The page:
The management and use of water is extremely topical in regional areas, and never more so than when we face a new El Nino weather event likely to bring with it drought and low water allocations.
Inevitably, these circumstances raise concerns with the still unfinished implementation of the Murray-Darling Basin Plan.
I, along with the Victorian and NSW state governments, have been calling for an extension to the deadlines for the Basin Plan for some time.
The government has now introduced the Water Amendment (Restoring Our Rivers) Bill 2023 to deliver on this call.
But, the amendment also calls on the removal of a cap on buybacks and certain social and economic protections built into the original plan.
As a result, the Senate has set up an inquiry to look into this bill and take community submissions, which close on September 29.
The committee will also hold two public hearings on the matter. However, the decision has been made to hold these hearings in Canberra, rather than in basin town.
Conducting discussions in the isolation of Canberra shows a certain disregard for the lived experiences and insights of our regional communities.
As the Shadow Water Minister, and someone who lives in the regional basin community of Deniliquin, I'm intimately aware of the repercussions that these alterations will cast over our local farmers, businesses, and communities.
A centralised, Canberra approach is not reflective of the concerns resonating within our regions.
I attempted to have the inquiry amended in order to ensure these regional voices were heard, but it was voted down.
In response to this glaring oversight, my colleagues on the Coalition Backbench Committee on Agriculture and I will be visiting regional basin communities next week to hear from people on the ground.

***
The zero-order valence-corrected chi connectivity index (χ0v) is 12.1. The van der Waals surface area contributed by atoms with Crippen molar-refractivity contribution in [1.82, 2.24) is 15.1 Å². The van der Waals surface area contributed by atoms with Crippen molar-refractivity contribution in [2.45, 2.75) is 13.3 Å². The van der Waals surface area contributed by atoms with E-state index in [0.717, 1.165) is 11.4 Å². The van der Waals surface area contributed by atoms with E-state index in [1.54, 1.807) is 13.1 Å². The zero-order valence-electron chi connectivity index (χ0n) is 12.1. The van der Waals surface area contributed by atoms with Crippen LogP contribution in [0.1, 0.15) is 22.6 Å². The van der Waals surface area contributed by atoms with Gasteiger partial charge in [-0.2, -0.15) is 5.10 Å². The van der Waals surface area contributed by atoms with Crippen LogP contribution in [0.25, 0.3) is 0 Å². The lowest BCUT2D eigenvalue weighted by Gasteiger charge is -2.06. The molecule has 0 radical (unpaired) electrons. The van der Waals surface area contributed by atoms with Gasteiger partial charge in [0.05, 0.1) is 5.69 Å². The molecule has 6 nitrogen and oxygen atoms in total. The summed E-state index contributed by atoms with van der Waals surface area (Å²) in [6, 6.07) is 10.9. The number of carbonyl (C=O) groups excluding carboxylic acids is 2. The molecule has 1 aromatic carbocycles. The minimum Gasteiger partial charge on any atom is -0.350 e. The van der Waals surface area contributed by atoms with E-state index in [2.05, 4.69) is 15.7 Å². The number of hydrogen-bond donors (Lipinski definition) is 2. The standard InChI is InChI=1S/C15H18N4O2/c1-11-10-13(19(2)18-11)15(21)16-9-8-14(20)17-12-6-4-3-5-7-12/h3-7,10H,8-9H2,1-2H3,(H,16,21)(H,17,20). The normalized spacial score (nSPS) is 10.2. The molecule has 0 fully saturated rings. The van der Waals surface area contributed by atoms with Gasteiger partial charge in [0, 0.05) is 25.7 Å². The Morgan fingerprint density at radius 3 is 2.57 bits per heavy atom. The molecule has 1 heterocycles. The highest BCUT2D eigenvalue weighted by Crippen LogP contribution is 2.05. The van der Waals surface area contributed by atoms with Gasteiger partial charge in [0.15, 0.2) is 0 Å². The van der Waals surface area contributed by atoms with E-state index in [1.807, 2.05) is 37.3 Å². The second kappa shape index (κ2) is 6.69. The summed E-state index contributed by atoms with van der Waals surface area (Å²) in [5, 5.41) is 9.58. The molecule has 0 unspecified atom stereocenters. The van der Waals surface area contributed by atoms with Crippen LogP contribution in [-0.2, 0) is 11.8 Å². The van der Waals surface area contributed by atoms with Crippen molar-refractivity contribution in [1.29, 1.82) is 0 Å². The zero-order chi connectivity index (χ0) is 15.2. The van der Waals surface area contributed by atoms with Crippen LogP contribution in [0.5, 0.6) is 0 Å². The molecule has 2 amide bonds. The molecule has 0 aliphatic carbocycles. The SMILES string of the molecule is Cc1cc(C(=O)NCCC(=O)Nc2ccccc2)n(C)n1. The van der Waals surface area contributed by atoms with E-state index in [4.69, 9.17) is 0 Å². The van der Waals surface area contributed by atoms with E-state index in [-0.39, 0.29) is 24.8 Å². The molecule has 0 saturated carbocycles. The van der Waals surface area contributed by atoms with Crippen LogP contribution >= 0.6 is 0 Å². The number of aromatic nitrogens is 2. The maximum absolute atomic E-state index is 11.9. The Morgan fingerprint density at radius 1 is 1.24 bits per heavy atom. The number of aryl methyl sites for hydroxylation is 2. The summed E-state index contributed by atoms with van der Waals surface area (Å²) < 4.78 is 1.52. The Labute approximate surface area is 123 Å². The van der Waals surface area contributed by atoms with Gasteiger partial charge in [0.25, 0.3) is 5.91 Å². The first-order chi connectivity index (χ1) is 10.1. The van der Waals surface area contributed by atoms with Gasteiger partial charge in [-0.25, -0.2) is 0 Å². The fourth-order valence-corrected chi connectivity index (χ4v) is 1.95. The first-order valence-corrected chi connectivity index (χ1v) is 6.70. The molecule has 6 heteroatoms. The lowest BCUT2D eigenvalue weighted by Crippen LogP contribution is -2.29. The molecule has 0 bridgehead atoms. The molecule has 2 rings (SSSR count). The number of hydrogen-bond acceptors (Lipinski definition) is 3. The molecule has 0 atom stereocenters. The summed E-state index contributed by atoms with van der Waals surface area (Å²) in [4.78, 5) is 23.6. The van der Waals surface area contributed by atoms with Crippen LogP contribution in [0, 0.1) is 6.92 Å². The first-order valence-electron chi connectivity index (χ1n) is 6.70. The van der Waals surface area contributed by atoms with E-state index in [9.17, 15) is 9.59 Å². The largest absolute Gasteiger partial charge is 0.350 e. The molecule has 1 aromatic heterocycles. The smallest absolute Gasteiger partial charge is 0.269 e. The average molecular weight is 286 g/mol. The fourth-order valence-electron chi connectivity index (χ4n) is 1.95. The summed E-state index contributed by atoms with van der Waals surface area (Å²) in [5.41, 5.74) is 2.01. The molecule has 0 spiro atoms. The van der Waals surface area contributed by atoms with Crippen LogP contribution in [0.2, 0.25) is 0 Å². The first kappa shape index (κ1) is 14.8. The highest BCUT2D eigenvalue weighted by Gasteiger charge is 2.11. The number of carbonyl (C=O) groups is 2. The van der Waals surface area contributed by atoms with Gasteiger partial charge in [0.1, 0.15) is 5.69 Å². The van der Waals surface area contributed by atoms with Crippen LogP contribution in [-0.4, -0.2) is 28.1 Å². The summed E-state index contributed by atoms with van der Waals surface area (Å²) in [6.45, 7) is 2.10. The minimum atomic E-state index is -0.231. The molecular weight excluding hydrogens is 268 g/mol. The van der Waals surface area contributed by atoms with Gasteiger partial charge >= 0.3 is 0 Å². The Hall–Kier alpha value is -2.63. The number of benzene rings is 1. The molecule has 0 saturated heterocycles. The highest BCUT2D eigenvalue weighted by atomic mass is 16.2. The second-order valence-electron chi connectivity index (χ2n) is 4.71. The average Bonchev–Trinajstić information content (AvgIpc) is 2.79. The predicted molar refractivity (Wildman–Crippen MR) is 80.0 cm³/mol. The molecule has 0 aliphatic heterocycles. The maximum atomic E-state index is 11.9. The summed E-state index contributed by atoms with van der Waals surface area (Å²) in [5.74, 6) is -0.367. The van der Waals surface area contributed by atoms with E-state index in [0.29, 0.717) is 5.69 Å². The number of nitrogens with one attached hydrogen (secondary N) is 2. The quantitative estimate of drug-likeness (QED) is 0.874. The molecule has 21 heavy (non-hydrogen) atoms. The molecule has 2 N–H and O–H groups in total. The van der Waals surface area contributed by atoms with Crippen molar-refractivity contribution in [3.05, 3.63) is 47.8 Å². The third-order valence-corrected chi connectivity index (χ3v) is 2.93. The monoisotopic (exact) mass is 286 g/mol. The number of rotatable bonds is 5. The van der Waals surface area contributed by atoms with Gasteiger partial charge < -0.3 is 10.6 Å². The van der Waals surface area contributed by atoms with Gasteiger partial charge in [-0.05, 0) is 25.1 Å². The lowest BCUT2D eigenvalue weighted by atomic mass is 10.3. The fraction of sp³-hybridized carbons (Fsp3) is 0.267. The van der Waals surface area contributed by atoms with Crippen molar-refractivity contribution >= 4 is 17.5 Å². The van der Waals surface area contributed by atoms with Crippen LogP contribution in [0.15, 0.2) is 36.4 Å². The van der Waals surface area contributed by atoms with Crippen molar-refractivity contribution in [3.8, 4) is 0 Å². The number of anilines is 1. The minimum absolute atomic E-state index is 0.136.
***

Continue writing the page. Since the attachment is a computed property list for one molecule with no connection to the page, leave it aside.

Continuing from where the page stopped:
These meetings are not just an opportunity to listen, but a space to forge mutual understanding and to explore the impacts these legislative changes could have on our communities.
We will be visiting regional basin communities, including Shepparton, Renmark, Mildura, Griffith, and Moree.
The discussions, concerns, and insights raised will greatly help to shape and inform our stance on the Water Act Amendments and help us to argue the case for our communities in Parliament.
As has been routinely stated by this government in relation to another topical matter, when you listen to people on the ground who are impacted by decisions made in Canberra, you get better results.
The combination of our voices is crucial to achieving a prosperous future for the Murray-Darling Basin to ensure we have a healthy environment and viable regional economies into the future.
Sign up for our newsletter to stay up to date.